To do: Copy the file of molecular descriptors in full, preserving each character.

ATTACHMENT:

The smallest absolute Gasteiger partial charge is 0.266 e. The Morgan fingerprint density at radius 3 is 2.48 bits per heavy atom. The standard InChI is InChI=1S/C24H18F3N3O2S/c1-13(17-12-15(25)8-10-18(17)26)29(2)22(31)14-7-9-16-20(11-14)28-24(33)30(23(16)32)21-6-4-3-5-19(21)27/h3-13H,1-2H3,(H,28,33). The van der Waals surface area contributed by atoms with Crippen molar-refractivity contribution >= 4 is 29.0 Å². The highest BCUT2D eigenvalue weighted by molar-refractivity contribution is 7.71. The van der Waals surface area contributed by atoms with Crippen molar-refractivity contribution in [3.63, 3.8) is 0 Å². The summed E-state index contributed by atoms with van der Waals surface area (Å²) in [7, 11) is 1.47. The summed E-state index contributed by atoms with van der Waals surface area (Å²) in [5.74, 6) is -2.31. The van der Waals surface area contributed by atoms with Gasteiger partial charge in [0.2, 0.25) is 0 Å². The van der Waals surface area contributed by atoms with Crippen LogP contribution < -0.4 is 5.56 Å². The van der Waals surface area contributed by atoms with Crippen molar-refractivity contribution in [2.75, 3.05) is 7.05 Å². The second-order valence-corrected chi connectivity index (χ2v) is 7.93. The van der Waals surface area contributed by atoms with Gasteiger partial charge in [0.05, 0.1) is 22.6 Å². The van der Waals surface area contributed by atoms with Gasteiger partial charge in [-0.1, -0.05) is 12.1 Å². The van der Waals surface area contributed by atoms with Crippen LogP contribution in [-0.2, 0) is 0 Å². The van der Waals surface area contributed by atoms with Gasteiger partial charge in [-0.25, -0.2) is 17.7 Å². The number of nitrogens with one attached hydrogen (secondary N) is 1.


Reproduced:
The smallest absolute Gasteiger partial charge is 0.266 e. The Morgan fingerprint density at radius 3 is 2.48 bits per heavy atom. The standard InChI is InChI=1S/C24H18F3N3O2S/c1-13(17-12-15(25)8-10-18(17)26)29(2)22(31)14-7-9-16-20(11-14)28-24(33)30(23(16)32)21-6-4-3-5-19(21)27/h3-13H,1-2H3,(H,28,33). The van der Waals surface area contributed by atoms with Crippen molar-refractivity contribution >= 4 is 29.0 Å². The highest BCUT2D eigenvalue weighted by molar-refractivity contribution is 7.71. The van der Waals surface area contributed by atoms with Crippen molar-refractivity contribution in [3.63, 3.8) is 0 Å². The summed E-state index contributed by atoms with van der Waals surface area (Å²) in [7, 11) is 1.47. The summed E-state index contributed by atoms with van der Waals surface area (Å²) in [5.74, 6) is -2.31. The van der Waals surface area contributed by atoms with Gasteiger partial charge in [0.2, 0.25) is 0 Å². The van der Waals surface area contributed by atoms with Crippen LogP contribution < -0.4 is 5.56 Å². The van der Waals surface area contributed by atoms with Crippen molar-refractivity contribution in [2.75, 3.05) is 7.05 Å². The second-order valence-corrected chi connectivity index (χ2v) is 7.93. The van der Waals surface area contributed by atoms with Gasteiger partial charge in [0.05, 0.1) is 22.6 Å². The van der Waals surface area contributed by atoms with Gasteiger partial charge in [-0.1, -0.05) is 12.1 Å². The van der Waals surface area contributed by atoms with Crippen LogP contribution in [-0.2, 0) is 0 Å². The van der Waals surface area contributed by atoms with Gasteiger partial charge in [-0.25, -0.2) is 17.7 Å². The number of nitrogens with one attached hydrogen (secondary N) is 1.